Today at SB’17 Copenhagen, Makersite co-founder Christoph Wilfert will take attendees through the new features and expanded functionality of the all-in-one open data platform for eco-design, product costing and stewardship.
Product teams use it to analyse and collaborate on how things are made and to improve the impacts of making them.
As the company explained in a release, Makersite now offers more than 30 apps tailored to various business, compliance, health and environmental evaluations. Product teams can use them to quickly explore the effects of different product configurations, such as global warming, eutrophication, carcinogenicity, RoHS and REACH compliance and production costs.
The data serves as a product datasheet lookup for engineers, designers, analysts, and academics, to share analyses within a team, for data submission and for collaboration with suppliers. It is also used to analyse, improve and publish product data, for Q&A on product-related themes, and for teaching and education.
“The new apps create an even better user experience on Makersite. They smooth the way for a completely interactive, human-managed, machine-aided analysis,” says Neil D’Souza, chief developer and co-founder. “This saves a lot of time. Evaluations previously taking months to complete can now be done within a couple of days.”
Open, transparent and fast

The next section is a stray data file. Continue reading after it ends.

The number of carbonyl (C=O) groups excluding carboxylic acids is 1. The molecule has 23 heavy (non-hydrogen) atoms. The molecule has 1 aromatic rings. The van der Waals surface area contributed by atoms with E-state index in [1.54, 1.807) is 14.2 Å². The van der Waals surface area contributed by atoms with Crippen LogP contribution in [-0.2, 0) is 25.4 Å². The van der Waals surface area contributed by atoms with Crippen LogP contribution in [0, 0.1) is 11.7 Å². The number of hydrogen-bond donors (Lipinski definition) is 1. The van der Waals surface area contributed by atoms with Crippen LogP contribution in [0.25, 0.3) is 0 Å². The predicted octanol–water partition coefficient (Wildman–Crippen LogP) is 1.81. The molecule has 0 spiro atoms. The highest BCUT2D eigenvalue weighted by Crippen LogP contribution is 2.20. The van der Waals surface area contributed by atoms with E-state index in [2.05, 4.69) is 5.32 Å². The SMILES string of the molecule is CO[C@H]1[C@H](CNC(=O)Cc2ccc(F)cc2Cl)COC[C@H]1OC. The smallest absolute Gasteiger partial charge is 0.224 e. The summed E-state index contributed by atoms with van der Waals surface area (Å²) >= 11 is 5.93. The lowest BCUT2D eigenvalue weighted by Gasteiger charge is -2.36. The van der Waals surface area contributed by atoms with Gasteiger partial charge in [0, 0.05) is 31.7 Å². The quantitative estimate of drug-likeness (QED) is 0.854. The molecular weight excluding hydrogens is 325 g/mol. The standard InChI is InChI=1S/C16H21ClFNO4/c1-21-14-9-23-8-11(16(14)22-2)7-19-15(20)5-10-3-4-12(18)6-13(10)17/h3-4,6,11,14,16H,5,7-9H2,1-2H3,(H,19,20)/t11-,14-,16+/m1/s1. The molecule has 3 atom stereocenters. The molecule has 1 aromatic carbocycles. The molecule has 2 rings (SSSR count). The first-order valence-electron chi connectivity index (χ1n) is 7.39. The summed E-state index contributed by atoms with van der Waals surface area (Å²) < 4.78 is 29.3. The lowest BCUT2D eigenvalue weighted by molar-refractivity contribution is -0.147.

Makersite models how things are made through thousands of connected industrial process chains down to the substance level. With millions of data points, it is now the largest database on impacts, costs and risks of making products. Data is constantly updated to reflect changes in regulations and product evolutions. Users can customize thousands of available product models or configure their own product to discover and analyse risks or impacts across value chain and life-cycle.
Calculations are done using open as well as third-party commercial data to ensure dependable results. The ability to compute across private and public data, while protecting intellectual property at a granular level, removes an important barrier to supply chain collaboration and product stewardship. Premium features, such as commercial data and private team collaboration, will be available later this year.
“Making profitable, sustainable products means piecing together information from many sources, which is very time-consuming,” Wilfert says. “Makersite is the only place where you can analyse and model how things are made, and collaborate over data on how to make them better.”
First published at: www.sustainablebrands.com